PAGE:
Posts tagged with "Real Simple"

Holiday letters and the fine art of the ‘humble-brag’

December 3, 2018

It’s that time of year when we start receiving holiday cards—and the enclosed family letters and photos that we love to hate. Whether they are from far-off friends or close-by relatives, many of these missives will come with at least a few paragraphs of humble-brags—“complaints” about the outstanding achievements of children, spouses, and the writers, themselves.

An example: “We barely saw 17-year-old Laura this year, because she was so busy with her cheerleading practices, dance recitals, and studying for those straight-A grades so she can apply to Yale.”

Whether it’s telling our friends about our work-related accomplishments, sharing that we’ve bought a new [insert vehicle or gadget of choice here], talking about a first-class trip, describing the new wing we’ve added to our home, or boasting about our children’s talents, we’ve all bragged at one time or another.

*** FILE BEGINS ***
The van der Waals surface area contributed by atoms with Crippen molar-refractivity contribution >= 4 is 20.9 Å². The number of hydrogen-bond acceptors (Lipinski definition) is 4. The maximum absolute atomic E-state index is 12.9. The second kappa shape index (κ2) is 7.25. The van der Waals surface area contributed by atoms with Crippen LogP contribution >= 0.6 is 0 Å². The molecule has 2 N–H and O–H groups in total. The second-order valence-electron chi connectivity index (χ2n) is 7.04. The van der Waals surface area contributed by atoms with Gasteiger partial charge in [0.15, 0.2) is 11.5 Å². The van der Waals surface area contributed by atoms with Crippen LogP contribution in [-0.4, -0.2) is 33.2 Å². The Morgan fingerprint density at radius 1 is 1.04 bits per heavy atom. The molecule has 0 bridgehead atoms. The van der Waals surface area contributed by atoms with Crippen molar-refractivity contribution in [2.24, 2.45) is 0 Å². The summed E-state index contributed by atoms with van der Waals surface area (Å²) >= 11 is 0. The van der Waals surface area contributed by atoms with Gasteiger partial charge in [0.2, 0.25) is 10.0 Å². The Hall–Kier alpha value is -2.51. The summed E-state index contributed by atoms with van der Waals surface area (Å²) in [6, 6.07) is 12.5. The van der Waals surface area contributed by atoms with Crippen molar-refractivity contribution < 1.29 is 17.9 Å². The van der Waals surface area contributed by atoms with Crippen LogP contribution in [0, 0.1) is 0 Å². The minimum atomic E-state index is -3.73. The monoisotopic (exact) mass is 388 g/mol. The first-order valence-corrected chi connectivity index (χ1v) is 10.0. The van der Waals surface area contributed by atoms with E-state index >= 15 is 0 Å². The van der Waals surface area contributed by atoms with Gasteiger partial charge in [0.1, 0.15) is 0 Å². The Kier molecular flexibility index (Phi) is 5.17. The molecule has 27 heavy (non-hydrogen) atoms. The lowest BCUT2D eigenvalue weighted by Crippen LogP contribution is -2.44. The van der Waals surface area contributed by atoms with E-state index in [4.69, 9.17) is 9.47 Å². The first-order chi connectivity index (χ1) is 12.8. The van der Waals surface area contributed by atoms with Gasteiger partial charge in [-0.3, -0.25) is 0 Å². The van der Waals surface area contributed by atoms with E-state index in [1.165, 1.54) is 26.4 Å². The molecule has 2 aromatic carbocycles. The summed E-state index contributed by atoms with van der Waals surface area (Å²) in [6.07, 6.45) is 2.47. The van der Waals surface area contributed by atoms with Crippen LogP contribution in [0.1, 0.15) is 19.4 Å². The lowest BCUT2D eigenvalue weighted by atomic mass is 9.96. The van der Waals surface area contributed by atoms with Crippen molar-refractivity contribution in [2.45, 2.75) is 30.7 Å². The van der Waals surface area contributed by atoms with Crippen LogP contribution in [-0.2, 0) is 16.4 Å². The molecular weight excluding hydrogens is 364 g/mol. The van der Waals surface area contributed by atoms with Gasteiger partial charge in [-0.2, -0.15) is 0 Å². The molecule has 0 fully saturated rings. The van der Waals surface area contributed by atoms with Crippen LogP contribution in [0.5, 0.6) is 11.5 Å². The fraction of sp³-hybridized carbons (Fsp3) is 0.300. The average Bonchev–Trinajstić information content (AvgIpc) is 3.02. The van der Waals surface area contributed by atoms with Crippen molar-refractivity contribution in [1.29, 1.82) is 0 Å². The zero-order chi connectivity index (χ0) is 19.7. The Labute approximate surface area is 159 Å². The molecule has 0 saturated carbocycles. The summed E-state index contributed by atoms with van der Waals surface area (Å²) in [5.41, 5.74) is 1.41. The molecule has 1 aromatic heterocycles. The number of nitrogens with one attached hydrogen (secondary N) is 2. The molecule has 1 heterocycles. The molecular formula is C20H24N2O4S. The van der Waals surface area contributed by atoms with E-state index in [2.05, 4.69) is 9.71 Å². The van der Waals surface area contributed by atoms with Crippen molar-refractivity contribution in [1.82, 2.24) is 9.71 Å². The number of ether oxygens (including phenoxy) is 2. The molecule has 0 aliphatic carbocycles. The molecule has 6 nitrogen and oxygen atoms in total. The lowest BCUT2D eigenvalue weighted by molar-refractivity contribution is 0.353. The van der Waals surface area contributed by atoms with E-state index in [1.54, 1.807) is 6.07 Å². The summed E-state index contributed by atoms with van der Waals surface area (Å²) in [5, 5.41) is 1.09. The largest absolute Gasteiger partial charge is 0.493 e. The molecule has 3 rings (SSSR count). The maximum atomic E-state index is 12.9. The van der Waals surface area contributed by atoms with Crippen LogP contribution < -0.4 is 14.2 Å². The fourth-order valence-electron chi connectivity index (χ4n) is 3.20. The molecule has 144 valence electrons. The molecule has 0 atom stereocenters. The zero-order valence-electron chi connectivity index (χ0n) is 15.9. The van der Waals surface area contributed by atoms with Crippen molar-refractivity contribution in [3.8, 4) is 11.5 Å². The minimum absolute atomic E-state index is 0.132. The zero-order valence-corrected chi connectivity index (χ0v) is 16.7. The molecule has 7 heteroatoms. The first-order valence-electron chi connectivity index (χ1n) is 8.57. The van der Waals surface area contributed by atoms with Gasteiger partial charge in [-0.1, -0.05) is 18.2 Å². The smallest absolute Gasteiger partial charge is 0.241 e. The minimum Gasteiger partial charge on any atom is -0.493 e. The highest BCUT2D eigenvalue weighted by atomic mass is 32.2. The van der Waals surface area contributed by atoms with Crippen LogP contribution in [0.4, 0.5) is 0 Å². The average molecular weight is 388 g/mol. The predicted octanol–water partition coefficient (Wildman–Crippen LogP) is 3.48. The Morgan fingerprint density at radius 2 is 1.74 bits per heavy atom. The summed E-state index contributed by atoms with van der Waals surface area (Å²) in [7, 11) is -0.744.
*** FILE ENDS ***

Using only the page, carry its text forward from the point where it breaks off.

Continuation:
We feel good when we share our successes or the successes of those we love. In fact, a paper published in 2012 by two Harvard neuroscientists said that talking about ourselves gives us the same kind of pleasure we get from sex or food.

“Self-disclosure is extra rewarding,” said Harvard neuroscientist Diana Tamir, who conducted the experiments with Harvard colleague Jason Mitchell. Their findings were published in the Proceedings of the National Academy of Sciences. “People were even willing to forgo money in order to talk about themselves,” Tamir said